That said, Little Witch Academia is a profoundly basic series. Not ordinary, just simple. If you consider yourself well-ventured in anime or general pop culture, don’t expect your mind to be blown by anything that happens in the narrative. Re-emphasizing the fact it’s a TV-Y7 series, this anime features nothing a child wouldn’t be able to follow. Consequently, wearisome tropes that some of us might have seen a million times by now (such as deus ex machina), but are novelties to a child’s mind, are commonplace. Similarly, some plot elements feel sudden and lack development (even if those same elements are set-up for later events of their own). These aspects will inevitably detract from the episodic quality of the series, but by how much is in the mind of the beholder.
As for pinpoint writing, there’s both good and bad to touch on. Characters often ask questions and get unrelated, whimsical answers, which creates jarring dialogue. Yet, in later episodes when things become more serious, the beat-by-beat phrasing improves. Little Witch Academia also suffers from the usual case of hyper-dramatic expressions, something which is neither an upside nor a downside, but must be mentioned because it can make or break the interest of certain audiences.
The characters are fun and easily distinguishable in gait, tone of voice, attitude, design, and behavior. Amanda, in particular, is a delight to watch. However, character progression isn’t Little Witch Academia’s focus. The fundamental pieces of every character remain the same from beginning to end, with only mild deviations. I can only think of two characters who challenge the mold and grow more than the rest, and it shows, because they seem to be two of the more immediately interesting characters. Also, some of the names are fun odes to external influences/references, such as Diana’s posse of Hanna and Barbera, who are obviously named after “Hanna-Barbera,” the popular American animation studio.
Plot is not the series’ strong point, but it knows where it’s going and takes strides to form the emotional building blocks and necessary foreshadowing to deliver its heavier moments when they arrive. On a self-contained, episode-by-episode basis, none of the conflicts repeat, and each episode makes it a point to focus on at least two different issues, either between characters, in regards to the world, or in moving the story along.
The humor is patchy. I can see how some jokes would be funny to a younger audience, but there was only one bit which I found comically strong. Within the world of Little Witch Academia exists a book series called Night Fall, which is instantly recognizable as a Twilight knockoff and contains three hundred and sixty-four installments. Two major fans of the series start prattling endlessly about the adventures of the main characters and how, after so many entries, the series has covered so many different storylines. They speak of it fondly, while we, as the viewer, see only a digression of lunacy as it goes from being the recognizable vampire love story we all know, to a story involving time travel, going around the world to win the A Capella World Championship, to catching nukes bare-handed, and so on.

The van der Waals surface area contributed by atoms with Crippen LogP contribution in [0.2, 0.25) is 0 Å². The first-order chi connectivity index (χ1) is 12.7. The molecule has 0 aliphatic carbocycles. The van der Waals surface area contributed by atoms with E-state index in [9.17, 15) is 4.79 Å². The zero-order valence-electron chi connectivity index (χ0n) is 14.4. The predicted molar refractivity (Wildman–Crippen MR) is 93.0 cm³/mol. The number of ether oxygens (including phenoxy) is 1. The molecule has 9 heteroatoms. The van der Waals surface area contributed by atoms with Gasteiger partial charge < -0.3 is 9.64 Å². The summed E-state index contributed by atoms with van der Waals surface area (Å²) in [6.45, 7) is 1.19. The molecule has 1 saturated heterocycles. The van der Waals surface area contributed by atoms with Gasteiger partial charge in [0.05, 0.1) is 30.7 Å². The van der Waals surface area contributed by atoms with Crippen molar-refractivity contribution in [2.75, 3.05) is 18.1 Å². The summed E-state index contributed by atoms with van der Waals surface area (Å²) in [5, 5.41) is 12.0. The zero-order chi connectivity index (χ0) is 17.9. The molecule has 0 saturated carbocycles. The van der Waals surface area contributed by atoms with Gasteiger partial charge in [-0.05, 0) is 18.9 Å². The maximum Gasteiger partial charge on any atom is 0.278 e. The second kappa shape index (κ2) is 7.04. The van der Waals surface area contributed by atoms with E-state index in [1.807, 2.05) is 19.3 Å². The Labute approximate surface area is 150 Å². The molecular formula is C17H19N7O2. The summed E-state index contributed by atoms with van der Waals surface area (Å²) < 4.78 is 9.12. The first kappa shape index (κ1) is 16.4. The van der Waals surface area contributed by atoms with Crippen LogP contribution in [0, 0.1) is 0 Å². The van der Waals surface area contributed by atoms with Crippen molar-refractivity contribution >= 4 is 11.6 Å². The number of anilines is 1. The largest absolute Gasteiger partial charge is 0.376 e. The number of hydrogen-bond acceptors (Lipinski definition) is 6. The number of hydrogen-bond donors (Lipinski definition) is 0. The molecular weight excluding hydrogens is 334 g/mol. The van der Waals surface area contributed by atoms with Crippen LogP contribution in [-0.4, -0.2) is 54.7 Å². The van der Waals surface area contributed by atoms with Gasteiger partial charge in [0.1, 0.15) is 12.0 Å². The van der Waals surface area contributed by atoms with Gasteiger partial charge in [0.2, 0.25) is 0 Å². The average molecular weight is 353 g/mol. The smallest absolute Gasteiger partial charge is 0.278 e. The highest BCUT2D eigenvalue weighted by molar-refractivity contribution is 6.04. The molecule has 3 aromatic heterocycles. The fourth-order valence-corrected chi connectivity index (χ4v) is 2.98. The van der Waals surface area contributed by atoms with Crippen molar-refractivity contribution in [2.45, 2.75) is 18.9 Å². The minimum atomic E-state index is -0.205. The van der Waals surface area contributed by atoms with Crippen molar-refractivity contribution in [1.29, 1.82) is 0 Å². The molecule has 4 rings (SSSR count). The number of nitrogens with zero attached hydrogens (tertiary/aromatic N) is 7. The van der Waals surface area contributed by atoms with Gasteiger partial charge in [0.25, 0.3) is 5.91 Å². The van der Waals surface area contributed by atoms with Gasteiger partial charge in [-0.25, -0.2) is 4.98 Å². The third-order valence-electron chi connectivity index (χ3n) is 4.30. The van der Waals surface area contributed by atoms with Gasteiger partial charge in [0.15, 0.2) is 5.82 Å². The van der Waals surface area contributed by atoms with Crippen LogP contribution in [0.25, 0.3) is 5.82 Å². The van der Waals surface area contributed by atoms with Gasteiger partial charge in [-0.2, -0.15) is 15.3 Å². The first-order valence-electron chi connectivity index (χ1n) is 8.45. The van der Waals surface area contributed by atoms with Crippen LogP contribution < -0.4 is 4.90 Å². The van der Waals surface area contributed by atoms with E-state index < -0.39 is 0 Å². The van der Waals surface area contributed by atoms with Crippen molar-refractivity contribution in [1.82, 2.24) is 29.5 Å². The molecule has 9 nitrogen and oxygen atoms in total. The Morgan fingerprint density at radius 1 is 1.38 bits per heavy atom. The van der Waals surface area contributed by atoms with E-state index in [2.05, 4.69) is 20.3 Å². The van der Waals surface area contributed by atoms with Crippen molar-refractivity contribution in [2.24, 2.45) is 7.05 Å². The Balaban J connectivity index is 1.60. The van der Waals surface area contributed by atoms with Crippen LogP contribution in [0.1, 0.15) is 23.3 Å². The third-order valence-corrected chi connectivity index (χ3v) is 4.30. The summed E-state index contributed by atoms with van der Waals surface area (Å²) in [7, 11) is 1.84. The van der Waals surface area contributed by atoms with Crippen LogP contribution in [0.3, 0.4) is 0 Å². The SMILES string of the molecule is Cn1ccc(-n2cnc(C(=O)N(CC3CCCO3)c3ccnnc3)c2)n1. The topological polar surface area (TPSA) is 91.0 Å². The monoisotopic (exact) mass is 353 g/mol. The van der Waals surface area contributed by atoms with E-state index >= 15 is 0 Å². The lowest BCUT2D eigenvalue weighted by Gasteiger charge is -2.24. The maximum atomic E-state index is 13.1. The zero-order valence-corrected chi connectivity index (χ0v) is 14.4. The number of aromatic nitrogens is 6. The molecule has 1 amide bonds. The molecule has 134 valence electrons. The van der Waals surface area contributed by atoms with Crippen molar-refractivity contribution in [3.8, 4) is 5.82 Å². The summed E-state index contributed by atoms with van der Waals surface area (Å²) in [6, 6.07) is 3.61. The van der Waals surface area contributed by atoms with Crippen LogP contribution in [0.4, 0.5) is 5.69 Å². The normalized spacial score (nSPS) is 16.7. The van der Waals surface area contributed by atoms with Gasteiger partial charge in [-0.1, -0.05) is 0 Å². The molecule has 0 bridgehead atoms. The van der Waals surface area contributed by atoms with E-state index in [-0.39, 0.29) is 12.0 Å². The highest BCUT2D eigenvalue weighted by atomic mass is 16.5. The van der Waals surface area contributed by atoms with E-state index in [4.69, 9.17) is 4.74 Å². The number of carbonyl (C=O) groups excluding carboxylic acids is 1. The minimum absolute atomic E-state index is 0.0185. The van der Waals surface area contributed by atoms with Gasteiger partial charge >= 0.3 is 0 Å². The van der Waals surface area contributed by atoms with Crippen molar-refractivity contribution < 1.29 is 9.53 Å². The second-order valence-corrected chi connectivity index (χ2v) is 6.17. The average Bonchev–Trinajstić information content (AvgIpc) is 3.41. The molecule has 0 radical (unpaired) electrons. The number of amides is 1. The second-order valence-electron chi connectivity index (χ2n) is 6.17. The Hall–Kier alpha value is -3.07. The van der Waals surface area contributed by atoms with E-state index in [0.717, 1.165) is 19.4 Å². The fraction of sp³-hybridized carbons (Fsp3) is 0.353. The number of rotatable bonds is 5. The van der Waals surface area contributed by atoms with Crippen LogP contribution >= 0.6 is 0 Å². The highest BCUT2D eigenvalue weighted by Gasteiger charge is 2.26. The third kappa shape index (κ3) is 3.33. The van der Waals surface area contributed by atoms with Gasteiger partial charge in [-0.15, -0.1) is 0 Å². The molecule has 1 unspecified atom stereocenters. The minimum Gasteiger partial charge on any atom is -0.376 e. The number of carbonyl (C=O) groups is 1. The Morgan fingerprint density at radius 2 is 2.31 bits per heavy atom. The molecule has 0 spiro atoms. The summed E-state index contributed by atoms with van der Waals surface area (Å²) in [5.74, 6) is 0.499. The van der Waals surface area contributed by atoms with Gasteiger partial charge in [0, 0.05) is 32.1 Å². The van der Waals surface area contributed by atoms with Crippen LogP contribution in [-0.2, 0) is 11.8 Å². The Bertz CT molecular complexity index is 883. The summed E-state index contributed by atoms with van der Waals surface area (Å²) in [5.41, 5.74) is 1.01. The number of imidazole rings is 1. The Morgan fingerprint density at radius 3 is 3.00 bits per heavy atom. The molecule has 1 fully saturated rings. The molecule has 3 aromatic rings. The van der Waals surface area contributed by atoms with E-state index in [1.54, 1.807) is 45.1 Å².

The musical director makes strong use of a full orchestra to create triumphant, swinging tracks stuffed to the brim with emotion and the utter nature of the series. Only a handful of songs stand out on their own, but the series is not short on impressively-handled discography. A few of the tracks are remade versions of their beloved movie counterparts.
But if we’re going to talk about music… Holy cow. I think all four of the opening/ending themes, both musically and artistically, are some of my favorite parts of the entire show. The second outro, titled “Toumei na Tsubasa,” is perhaps the only outro I’ve ever rewound just so I could watch it again. The fluidity and color engineering of the video is so delicious that, as an illustrator myself, I could not help but be stricken with envy at how beautifully captured the entire product was from start to finish.
On the subject of animation, well, I risk losing my objectivity here, too. For all that the series might lack in a mature story, it leaves nothing behind when it comes to quality animation, despite being a two-cour series.
More than once I found myself floored by the stunts the animation team was pulling for intense aesthetic appeal. I could almost feel their giddiness and enthusiasm behind each character design (which, while simple, perfectly captures each character and utilizes color psychology, especially in the case of Shiny Chariot), their nostalgia-inducing background paintings (the treatment of environment as a character is impressive on its own), and the insane levels of squash-and-stretch effects which allow for movements, angles, and expressions only capable in this medium.
At the end of it all, Little Witch Academia delivers exactly what it promised: an upbeat and optimistic adventure set in a quaint, fantasy world. Whether that’s what you look for in a series is another matter entirely. It might not follow perfectly in step with the original movie and OVA, but that was never the plan, anyway. This series possesses an identity and magnetism lost on the majority of anime, tackling nostalgia in new ways while maintaining the artistic brand of its creators.
Love it, hate it, or introduce your children to anime with it, get used to hearing the name Little Witch Academia, because I suspect even when it leaves the limelight, it’s going to hang onto its momentum for a long time.
+ Uplifting and optimistic narrative
+ Phenomenal artistic execution
+ Great opening and ending cinematics
+ A truly child-friendly anime
+ Episodic in first half, continuous narrative in second
+ Nostalgia explosion
- Characters are too simple
- Only a couple songs truly stand out
- The magic system has no grounding in any rules
- Deus ex machina both big and small, all of the time